Fawn pulls through after hit by mower

The prognosis was not good; it was a bad break and she would be very young for such an intense surgery to fix it

SUNRISE THE FAWN is fed by French intern Marielle Fassenet.

SUNRISE THE FAWN is fed by French intern Marielle Fassenet.

Black tailed deer are a common sight around Vancouver Island and in summer many people enjoy watching the spotted fawns following their mothers.

However, the fawns are not able to follow their mothers around town right away. The does often leave their fawns for hours at a time to go feed.

Fawns are born with very little smell which, coupled with a natural instinct to hide in tall grass or bushes, usually makes it safer for them to stay put instead of following their mother, possibly getting attacked by predators and then not having the speed or agility to get away.

However, on June 8, the opposite proved true for one unlucky fawn.

Hiding in the grass in a hay field on Headquarters Rd, the fawn was hit with a tractor-mower. This unfortunately happens a lot and many don’t survive, but this one was rushed to Mountainaire Avian Rescue Society with her left femur broken.

The prognosis was not good; it was a bad break and she would be very young for such an intense surgery to fix it. But Maj Birch, the manager from MARS, took her to see Dr. Stacey Gastis at Sunrise Vet Clinic to assess the severity of the injury; no one was very hopeful for a positive result.

The surgery was long and complicated. Traction was applied to the femur to straighten it, then pins were inserted into the bone to keep it in place. Twice throughout the surgery the fawn stopped breathing and the anesthesia was turned off so that artificial resuscitation could take place.

That evening, Maj came back with the fawn, still alive, with six pins in her leg in place of a cast to stabilize the broken bones, but her fight for life was not over yet.

“It was terrible,” Marielle Fassenet, an international intern from the Dijon region in France and the primary fawn caregiver, says about the fawn’s first night after the surgery, “because she was really weak and lost lots of blood. We had to monitor her every hour overnight to check if [the leg] was still bleeding, or if she’d lost circulation [to the foot due to the pressure of the bandages].”

No one thought she would last the night.

By the next morning the fawn’s leg had stopped bleeding, she was drinking from a bottle, and trying to walk around. She was nicknamed Sunrise in tribute to the work done by Sunrise Vet. At first, she could not walk without the help of a sling to support her rear end, but a few days later she was walking with a limp, and was moved outside.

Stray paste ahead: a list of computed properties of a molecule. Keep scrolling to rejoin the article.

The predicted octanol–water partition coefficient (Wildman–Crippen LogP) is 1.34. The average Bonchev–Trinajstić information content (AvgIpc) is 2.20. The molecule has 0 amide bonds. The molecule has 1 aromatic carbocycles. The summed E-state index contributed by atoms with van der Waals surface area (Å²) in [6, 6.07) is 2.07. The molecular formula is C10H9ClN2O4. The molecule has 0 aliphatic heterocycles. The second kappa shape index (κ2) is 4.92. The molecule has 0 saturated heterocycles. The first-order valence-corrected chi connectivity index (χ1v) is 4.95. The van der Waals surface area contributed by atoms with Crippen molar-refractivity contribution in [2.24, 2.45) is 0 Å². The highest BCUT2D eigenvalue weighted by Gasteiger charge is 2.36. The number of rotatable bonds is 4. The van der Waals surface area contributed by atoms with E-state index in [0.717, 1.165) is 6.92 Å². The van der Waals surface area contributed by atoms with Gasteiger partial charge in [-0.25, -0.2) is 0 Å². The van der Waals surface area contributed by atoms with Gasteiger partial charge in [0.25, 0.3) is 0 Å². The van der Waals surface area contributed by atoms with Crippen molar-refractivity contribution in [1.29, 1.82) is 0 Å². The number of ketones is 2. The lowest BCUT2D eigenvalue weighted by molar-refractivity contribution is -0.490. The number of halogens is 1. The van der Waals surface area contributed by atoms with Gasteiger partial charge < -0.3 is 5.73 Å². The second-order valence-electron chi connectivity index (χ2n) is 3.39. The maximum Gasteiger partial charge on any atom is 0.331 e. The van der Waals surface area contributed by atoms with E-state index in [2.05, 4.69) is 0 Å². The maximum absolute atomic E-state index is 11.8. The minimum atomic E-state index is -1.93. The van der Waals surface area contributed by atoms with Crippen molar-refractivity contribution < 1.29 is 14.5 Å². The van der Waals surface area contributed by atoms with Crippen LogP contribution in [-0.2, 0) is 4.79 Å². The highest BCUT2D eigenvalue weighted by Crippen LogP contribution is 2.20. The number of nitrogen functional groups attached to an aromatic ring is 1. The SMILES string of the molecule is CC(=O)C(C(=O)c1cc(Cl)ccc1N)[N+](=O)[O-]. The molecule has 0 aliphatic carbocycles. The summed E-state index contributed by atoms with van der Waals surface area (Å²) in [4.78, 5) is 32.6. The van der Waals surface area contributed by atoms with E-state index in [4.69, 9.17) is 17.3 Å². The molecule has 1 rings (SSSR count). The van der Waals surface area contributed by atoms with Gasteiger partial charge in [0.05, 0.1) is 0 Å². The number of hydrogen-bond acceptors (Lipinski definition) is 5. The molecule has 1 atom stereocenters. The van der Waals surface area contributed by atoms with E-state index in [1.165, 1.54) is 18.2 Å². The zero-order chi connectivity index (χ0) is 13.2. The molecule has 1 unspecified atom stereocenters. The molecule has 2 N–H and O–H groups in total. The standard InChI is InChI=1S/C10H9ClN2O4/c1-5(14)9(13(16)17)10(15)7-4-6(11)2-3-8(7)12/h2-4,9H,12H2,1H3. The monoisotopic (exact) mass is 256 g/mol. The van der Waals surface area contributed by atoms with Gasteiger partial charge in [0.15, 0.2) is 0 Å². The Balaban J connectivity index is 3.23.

Her recovery was fast and almost without any hitches. A couple weeks into her recovery, the wound site became infected; but thanks to the diligent work of MARS interns and some antibiotics, the infection quickly cleared up.

One month after her mishap with the mower, the bone was pronounced healed and the pins removed. A couple days later, she was introduced to the other orphaned fawns.

At first Sunrise was shy of the other fawns; she had had little contact with other fawns during her recovery, and did not know how to act with them. Fortunately, a few days was all it took for her to integrate herself with them.

When asked how Sunrise was currently doing, Marielle replied, “She is running around, she bucks, she goes ‘woo-hoo,’ and she eats like crazy.” All good things for a developing fawn to be doing.

Soon she will be transferred to a another larger facility, where she will continue to grow into an adult, then be released with the other deer into the surrounding area.

This may be the last year MARS will be able to transfer their deer to this larger facility, so in order to accommodate larger and more numerous fawns, a Bambi Bungalow was built. So far it consists of a large circular pen that older fawns have enough room to run around, hide and forage in.

However, the work on the bungalow is not finished, still requiring an enclosure for shelter and planting of browse plants; MARS staff are waiting for the fawns to be old enough to transfer before finishing it, as they do not want to stress the deer, or get them used to human sounds.

Sunrise and the other deer are given browse collected daily by interns, willow being one of their favourites. The fawns would weaned by their mother when they are about 16 weeks and so are also fed special black-tail deer milk formula imported from the U.S. until they are old enough to be weaned.